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      The neurophysiological bases of emotion: An fMRI study of the affective circumplex using emotion-denoting words.

      Human Brain Mapping
      Acoustic Stimulation, Adult, Arousal, physiology, Auditory Perception, Brain, Brain Mapping, Emotions, Female, Humans, Image Interpretation, Computer-Assisted, Magnetic Resonance Imaging, Male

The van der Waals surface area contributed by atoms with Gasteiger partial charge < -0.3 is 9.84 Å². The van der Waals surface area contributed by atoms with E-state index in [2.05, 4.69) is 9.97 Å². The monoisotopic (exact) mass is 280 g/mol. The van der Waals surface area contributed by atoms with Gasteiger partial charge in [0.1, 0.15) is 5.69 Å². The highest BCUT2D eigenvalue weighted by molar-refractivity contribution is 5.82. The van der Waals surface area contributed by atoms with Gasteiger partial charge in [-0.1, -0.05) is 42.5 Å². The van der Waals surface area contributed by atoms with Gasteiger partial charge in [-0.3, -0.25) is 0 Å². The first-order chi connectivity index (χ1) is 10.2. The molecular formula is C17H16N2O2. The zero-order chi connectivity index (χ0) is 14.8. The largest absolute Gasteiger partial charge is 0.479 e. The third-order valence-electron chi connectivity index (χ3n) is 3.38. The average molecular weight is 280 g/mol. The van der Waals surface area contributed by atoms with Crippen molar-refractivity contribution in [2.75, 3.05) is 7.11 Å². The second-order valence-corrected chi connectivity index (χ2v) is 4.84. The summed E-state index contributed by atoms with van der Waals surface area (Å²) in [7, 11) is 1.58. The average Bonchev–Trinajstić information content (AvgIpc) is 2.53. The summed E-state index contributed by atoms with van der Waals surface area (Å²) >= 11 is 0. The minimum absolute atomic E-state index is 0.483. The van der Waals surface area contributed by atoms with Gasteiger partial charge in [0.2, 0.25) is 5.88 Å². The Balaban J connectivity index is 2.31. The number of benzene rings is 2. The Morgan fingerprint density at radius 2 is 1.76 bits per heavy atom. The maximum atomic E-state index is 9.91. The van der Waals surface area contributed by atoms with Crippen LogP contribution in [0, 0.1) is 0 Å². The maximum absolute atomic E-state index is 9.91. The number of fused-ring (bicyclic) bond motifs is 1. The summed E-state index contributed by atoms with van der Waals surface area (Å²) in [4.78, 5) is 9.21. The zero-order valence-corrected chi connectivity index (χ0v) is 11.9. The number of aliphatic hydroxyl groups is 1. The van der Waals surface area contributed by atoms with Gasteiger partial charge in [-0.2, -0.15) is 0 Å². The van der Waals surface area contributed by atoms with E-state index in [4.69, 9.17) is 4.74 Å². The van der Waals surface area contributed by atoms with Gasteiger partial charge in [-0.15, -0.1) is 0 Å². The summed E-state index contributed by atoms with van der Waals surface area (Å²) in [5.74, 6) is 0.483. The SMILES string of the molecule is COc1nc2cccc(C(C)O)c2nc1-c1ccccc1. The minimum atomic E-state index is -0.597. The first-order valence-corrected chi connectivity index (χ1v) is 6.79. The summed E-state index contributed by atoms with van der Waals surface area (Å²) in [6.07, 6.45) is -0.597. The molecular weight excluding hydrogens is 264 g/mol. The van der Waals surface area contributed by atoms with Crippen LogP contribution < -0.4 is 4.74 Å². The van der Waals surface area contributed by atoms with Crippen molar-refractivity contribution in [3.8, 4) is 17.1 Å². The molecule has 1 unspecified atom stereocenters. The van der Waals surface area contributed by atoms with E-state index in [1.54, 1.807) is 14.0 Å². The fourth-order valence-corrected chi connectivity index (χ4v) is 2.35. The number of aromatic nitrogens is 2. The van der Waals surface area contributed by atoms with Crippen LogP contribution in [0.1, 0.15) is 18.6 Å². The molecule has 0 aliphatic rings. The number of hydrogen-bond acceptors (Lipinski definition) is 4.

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          We aimed to study the neural processing of emotion-denoting words based on a circumplex model of affect, which posits that all emotions can be described as a linear combination of two neurophysiological dimensions, valence and arousal. Based on the circumplex model, we predicted a linear relationship between neural activity and incremental changes in these two affective dimensions. Using functional magnetic resonance imaging, we assessed in 10 subjects the correlations of BOLD (blood oxygen level dependent) signal with ratings of valence and arousal during the presentation of emotion-denoting words. Valence ratings correlated positively with neural activity in the left insular cortex and inversely with neural activity in the right dorsolateral prefrontal and precuneus cortices. The absolute value of valence ratings (reflecting the positive and negative extremes of valence) correlated positively with neural activity in the left dorsolateral and medial prefrontal cortex (PFC), dorsal anterior cingulate cortex, posterior cingulate cortex, and right dorsal PFC, and inversely with neural activity in the left medial temporal cortex and right amygdala. Arousal ratings and neural activity correlated positively in the left parahippocampus and dorsal anterior cingulate cortex, and inversely in the left dorsolateral PFC and dorsal cerebellum. We found evidence for two neural networks subserving the affective dimensions of valence and arousal. These findings clarify inconsistencies from prior imaging studies of affect by suggesting that two underlying neurophysiological systems, valence and arousal, may subserve the processing of affective stimuli, consistent with the circumplex model of affect.

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